October 18, 2011
At Warwick, the most up to date online newspaper subscriptions we have are through Factiva: some titles do have a delay period before they become available to us there, but not all. If you are interested in searching newspapers from the past or want a link to Factiva then this link should prove helpful: http://webcat.warwick.ac.uk/search~S1/v?news+and+newspapers
In terms of free, online news sources, I like the BBC (http://www.bbc.co.uk/news/) and the Guardian (http://www.guardian.co.uk/). Some other sites which folks might want to look at are: the Independent: http://www.independent.co.uk/ and World News: http://wn.com/
It seems to me that using Google Reader is rather like creating your own newspaper, subscribing to RSS feeds and then watching the headlines to see if there is anything that you want to read. Many news sites will offer you RSS feeds, so you can build your own. If you don’t know about RSS feed readers then you could sign up for the “23 Things for the Digital Professional” course (registration open until midnight on 23 Oct, 2011), as that is one of the things to be covered: http://blogs.warwick.ac.uk/rex23phd11/
October 12, 2011
Here is an adapted excerpt from some recent correspondence with a new PhD student at Warwick:
If I were you then I would start by building your list of places you wish to search...
...then look at the keywords you wish to use,
...then start searching in earnest.
Don’t underestimate how long it will take you to do all of this!
Do be organised so that you can refer to your records at a later stage, and set up accounts and alerts as you go along so that you don’t have to do the same searches over and over again.
Do also record places that you choose not to search and why, and keywords that you choose not to use, and why.
There is often a strange, panicky moment when you think you’ve discovered a new source of information or search strategy, a year or two down the line… and then it turns out that you did know about it but had good reasons not to use it then which might still apply or not, as your research evolves.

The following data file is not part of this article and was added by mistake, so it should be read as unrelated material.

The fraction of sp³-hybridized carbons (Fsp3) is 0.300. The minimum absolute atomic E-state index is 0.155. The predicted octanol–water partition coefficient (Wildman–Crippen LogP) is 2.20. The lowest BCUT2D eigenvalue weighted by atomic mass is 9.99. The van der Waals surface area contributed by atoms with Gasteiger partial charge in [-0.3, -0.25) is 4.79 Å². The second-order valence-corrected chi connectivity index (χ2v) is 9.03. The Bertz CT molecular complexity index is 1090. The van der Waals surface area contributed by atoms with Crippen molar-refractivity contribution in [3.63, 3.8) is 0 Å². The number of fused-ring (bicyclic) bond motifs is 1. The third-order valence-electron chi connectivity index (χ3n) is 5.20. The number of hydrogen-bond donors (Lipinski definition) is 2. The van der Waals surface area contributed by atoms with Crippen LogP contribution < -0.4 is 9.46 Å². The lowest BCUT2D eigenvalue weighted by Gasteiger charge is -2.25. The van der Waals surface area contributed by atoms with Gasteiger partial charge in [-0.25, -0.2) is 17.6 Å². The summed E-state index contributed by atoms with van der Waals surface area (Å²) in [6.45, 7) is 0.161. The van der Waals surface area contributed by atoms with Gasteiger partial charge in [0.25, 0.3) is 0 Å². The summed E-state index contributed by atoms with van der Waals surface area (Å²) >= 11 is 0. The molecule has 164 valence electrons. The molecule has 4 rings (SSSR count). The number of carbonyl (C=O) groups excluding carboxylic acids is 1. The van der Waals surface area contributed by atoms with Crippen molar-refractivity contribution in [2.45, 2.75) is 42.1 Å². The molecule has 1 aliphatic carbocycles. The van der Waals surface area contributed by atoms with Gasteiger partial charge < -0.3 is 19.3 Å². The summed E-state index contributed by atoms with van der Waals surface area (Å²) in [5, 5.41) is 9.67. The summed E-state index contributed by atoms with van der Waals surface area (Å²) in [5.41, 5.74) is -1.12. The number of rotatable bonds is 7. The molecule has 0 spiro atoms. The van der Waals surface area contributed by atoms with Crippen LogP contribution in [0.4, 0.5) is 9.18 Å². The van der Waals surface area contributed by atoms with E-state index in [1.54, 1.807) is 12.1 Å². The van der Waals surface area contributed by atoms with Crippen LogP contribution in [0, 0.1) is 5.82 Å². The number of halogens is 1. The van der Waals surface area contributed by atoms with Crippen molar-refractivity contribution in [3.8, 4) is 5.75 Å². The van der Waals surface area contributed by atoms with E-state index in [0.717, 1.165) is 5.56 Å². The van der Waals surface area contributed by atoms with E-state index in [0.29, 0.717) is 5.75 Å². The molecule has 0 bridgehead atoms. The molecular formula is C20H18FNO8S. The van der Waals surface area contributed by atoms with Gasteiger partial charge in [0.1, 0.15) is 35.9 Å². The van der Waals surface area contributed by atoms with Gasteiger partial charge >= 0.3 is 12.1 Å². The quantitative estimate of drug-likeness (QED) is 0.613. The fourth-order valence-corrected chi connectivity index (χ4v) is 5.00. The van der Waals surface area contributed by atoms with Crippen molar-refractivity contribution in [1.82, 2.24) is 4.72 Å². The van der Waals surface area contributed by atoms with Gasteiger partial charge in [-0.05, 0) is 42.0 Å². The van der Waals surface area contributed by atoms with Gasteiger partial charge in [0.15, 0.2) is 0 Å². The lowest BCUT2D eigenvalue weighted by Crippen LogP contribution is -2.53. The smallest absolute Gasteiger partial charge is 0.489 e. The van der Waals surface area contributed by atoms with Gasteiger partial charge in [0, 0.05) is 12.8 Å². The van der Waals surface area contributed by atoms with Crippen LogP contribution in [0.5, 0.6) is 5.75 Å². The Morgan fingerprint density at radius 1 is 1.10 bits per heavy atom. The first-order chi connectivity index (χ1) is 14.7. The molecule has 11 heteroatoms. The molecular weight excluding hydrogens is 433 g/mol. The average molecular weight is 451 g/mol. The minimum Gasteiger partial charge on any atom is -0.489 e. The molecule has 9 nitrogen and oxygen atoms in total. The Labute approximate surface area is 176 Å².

It’s quite easy to forget what you did at this stage so recording things is important: you’ll probably find your own system for this, although we suggest some useful methods at the RSSP workshops for PhD students:
September 28, 2011
Follow-up to Information skills at Warwick: researchers' views. from Library Research Support
I have already blogged about the results of our information skills survey but recently I created this handy table to describe our work in a more succinct way:
|You said:||We responded by:|
|Researchers seek support from other researchers.||a) Research Exchange website content is produced by researchers for researchers. See guides and blog articles, etc online: http://www2.warwick.ac.uk/services/library/researchexchange/ecr/resources Also see the Researcher to Researcher blog: http://blogs.warwick.ac.uk/researcherlife/
b) Research Exchange website is piloting “Research Match”: http://www2.warwick.ac.uk/services/library/researchexchange/ecr/community This is a light touch profiles tool, designed to connect researchers with other researchers.
|‘Assessing the quality of information found’ was the skill most highly valued.||More emphasis on the evaluation of information quality is now covered in the e literature search skills workshops for the Research Student Skills Programme (RSSP) for PhD students: http://www2.warwick.ac.uk/services/skills/rssp|
|The top five skills researchers wish to develop are:
1) discovering unpublished resources;
2) using reference management software;
3) developing effective search strategies;
4) knowing where to publish their work;
5) filtering search results.
These themes are covered by many of the new blog and guide materials that are now available on the Research Exchange website.
The Modern Records Centre delivers training sessions on how to exploit archival resources.
The Library’s contribution to the Research Student Skills Programme covers these themes.
The Library contributes a session on Getting Published to the PCAPP course.
Springer will also be hosting an authors’ workshop in the Research Exchange on the morning of 30th November and other publishers are being invited to present at Warwick too: keep an eye out on the Research Exchange website or join one of the networks to receive further details.
|Online tutorials: researchers reported that most useful features of online courses were: textual information, visuals, videos, links to external resources and guided activities.||The Library is piloting an online course “23 Things for the Digital Professional” which will run in the forthcoming Autumn term 2011 for a target cohort of PhD students (although anyone can register). This course will cover aspects of the five themes listed above, introducing web-based tools to participants. The course will run separately for research staff in a slightly modified format, across the Spring and Summer terms of 2012.|